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Anne Donnellan

(b. 1702, Dublin, Leinster, Ireland – d. 1762, Charles Street, Mayfair, London )

Gender: F

Anne Donnellan, née Donnellan, singer, salonniere, and literary critic, was born in 1700 or 1702 in Dublin, Ireland, to Nehemiah Donnellan (1649-1705), Chief Baron of the Irish Exchequer (1702-1705), and Martha Donnellan née Ussher, later Perceval, (d.1751). salonniere. Following Nehemiah's death in 1705, Martha married (1712) Philip Perceval (1686-1748), Irish MP and 3rd son to the Anglo-Irish peer, Sir John Perceval, 3rd Baronet, (1660-1686). Anne therefore grew up in a distinctly Anglo-Irish millieu, with her mother leading salons in London throughout the 1720s and '30s. Anne Donnellan joined the Bullstrode coterie surrounding Margaret Cavendish-Bentinck, Duchess of Portland in the early 1730s, after forming a friendship with Mary Pendarves, née Graville, later Delany, (1700-1788) during a trip by the former to London. A keen amateur singer and music enthusiast, Donnellan joined Delany in the circle surrounding George Frideric Handel, with whom she corresponded from 1734. The pair also formed friendships with Jonathan Swift's circles in London from 1733, through Mary's second husband, Patrick Delany (1686-1768). It was through Delany that she met both Bentinck and Elizabeth Montagu. Her musical reputation is attested to both by the fact that one of the neoclassical pastoral nicknames which she was given in the Bullstrode circle was 'Philomel' after the Greek mythological figure who was transformed into a nightingale, and that she is represented holding a songbook in the 1731 painting by William Hogarth, "The Wesley Family and Miss Donnellan". This painting, which is the only remaining visual representation of Donnellan, portrays her about to lead the younger daughter of her cousin, Richard Wesley (c.1690-1758) , in a song, with the elder daughter accompanying on the piano. It was her friendship with Mary Delany which led to the other central coterie of Donnellan's life, the circle of intellectual women around novelist and printer Samuel Richardson (1689-1761), who acted as printer for Patrick Delany. There she joined fellow Bluestockings Elizabeth Carter and Catherine Talbot in advising Richardson on the composition of his Sir Charles Grandison (1753). Elizabeth Montagu and Donnellan corresponded consistently between 1740 and 1760, with Donnellan primarily staying in Dublin, with occasional visits to Bond Street in London. Their correspondence is primarily based on social and intellectual subjects. For example, it was Donnellan and the Duchess of Portland who served as Montagu's primary confidantes during the smallpox scare of 1741 when she was sent away from her home at Mount Morris, and wrote letters discussing both her family situation, and the readings in classical history she was pursuing as a form of distraction. Donnellan died in 1762, at the age of either 60 or 62, leaving a £1,000 bequest to Trinity College, Dublin.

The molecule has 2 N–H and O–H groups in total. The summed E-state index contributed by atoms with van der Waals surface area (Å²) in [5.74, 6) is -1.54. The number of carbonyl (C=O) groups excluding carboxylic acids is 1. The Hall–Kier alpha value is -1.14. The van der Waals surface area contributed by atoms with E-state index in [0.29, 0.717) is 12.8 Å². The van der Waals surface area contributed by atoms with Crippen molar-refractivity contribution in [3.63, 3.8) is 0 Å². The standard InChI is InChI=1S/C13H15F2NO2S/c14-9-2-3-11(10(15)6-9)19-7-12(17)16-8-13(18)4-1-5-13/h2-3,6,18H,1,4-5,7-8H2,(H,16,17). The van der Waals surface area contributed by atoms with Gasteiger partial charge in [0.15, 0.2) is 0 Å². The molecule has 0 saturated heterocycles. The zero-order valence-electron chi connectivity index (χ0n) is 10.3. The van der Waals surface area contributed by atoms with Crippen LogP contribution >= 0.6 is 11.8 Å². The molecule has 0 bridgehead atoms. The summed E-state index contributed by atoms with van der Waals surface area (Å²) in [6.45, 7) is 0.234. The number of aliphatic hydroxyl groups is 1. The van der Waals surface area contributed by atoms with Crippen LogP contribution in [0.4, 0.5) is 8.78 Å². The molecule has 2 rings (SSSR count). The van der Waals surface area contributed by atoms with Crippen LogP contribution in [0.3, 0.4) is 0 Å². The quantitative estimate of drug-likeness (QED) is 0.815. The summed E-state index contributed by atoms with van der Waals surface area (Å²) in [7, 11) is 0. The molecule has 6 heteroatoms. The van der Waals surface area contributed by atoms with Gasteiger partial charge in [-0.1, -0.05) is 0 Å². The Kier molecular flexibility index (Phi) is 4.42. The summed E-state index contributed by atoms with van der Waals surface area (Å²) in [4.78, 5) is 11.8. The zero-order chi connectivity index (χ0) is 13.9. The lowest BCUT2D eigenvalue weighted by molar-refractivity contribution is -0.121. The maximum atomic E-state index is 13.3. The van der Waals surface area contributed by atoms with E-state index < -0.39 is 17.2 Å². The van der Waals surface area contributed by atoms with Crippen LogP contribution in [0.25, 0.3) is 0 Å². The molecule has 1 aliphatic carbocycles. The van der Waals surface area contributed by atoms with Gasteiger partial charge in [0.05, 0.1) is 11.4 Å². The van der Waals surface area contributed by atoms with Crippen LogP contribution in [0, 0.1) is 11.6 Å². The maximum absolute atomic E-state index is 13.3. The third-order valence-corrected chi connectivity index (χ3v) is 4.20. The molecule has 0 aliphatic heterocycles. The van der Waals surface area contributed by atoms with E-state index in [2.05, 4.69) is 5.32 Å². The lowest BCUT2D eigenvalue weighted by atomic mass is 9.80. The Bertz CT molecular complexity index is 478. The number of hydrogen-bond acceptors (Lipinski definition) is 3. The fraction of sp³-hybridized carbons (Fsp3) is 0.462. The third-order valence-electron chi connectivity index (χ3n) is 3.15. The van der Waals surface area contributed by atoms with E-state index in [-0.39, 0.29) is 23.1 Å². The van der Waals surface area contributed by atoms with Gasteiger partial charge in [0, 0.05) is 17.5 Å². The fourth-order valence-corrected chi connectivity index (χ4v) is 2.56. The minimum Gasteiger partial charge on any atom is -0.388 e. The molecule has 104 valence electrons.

Also known as:

  • Anne Donnellan

Authorities

Electronic Enlightenment DOIexternal link


Recipient of 53 letters

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